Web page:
Bob Wolff, legendary sports broadcaster, dies at 96
17 July 2017, 04:24 | Andy Ferguson
Remembering Bob Wolff
Bob Wolff, who spent eight decades as a sportscaster and provided the play-by-play when the New York Knicks captured their two National Basketball Association championships in the 1970s, has died.
In addition to his life in sports, Wolff also had a prominent role in World War II and talked about the ankle injury he suffered while playing baseball at Duke that led to his life in broadcasting. His career has spanned so many different avenues, that Wolff held the distinction of getting to have interviewed Babe Ruth.
His national broadcasting work load famously included radio calls of Don Larsen's flawless game for the New York Yankees in Game 5 of the 1956 World Series and the Colts' overtime victory over the Giants in the 1958 NFL Championship Game.
Wolff is also in the National Sportscasters and Sportswriters Hall of Fame and was an inducted into Madison Square Garden's Walk of Fame.
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Bob Wolff (c.) honored at Madison Square Garden.
His most famous call of all was for Yankees pitcher Don Larsen's flawless game in the 1956 World Series.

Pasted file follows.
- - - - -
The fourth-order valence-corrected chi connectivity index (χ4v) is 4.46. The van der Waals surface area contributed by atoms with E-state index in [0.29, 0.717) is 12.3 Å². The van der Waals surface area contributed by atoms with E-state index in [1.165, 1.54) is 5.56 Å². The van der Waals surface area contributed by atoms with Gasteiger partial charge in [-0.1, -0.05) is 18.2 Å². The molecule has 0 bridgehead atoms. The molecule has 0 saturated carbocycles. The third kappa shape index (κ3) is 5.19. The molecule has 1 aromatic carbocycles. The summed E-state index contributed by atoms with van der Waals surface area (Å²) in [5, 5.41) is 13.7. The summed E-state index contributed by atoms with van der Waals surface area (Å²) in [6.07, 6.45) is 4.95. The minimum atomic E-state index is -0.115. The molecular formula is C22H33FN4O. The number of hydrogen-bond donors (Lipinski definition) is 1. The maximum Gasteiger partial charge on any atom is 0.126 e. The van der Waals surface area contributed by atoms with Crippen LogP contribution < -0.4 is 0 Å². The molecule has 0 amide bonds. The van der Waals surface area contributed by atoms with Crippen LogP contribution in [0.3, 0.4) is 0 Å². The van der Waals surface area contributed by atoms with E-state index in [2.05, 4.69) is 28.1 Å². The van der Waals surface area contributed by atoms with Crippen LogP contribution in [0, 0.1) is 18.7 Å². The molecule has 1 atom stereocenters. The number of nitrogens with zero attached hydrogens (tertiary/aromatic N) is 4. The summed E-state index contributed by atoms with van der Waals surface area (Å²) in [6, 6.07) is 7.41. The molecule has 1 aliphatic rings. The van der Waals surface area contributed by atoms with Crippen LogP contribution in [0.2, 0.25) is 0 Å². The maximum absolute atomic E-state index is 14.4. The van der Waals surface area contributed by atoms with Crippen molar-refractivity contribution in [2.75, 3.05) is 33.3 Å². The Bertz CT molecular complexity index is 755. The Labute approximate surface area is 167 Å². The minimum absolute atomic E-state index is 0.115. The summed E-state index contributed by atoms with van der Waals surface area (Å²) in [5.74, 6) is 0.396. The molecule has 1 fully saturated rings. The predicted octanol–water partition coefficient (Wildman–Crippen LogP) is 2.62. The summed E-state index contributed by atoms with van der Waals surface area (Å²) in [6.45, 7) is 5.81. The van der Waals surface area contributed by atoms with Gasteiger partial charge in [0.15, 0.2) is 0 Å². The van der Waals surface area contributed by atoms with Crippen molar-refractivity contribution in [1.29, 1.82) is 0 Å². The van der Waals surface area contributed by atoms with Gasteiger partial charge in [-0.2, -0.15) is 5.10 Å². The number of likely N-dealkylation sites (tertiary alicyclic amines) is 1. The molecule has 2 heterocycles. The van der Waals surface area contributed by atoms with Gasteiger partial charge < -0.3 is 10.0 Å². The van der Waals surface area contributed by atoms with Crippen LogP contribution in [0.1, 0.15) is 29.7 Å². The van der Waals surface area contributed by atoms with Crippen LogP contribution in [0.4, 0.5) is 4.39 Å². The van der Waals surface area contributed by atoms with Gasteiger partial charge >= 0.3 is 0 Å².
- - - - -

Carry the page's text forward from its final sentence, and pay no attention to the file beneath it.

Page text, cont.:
He is survived by his three children and wife, to whom he had been married since 1945. "Beyond his lifetime of professional accomplishments, he was a man of great grace and dignity, serving his country with honor, and proudly calling NY home".
In the early 1960s, he joined Joe Garagiola as NBC-TV's voices for baseball's Game of the Week. "Bob was a dear friend of the Yankees organization and he will be deeply missed". He worked for the local CBS radio affiliate in Durham, N.C., and eventually became the voice of the Washington Senators in 1947. He was with the American League club through 1961, after the Senators moved to Minnesota and became the Twins. With a career that spanned almost 80 years, Wolff had been the longest-running broadcaster in radio and television history. He played "Take Me Out To The Ballgame" on his favorite instrument following his enshrinement into the broadcasting wing of the Baseball Hall of Fame in 1995.
He was the recipient of the Curt Gowdy media award from the Basketball Hall of Fame in 2008, joining Gowdy as the only two sportscasters to be in both the basketball and the baseball halls.
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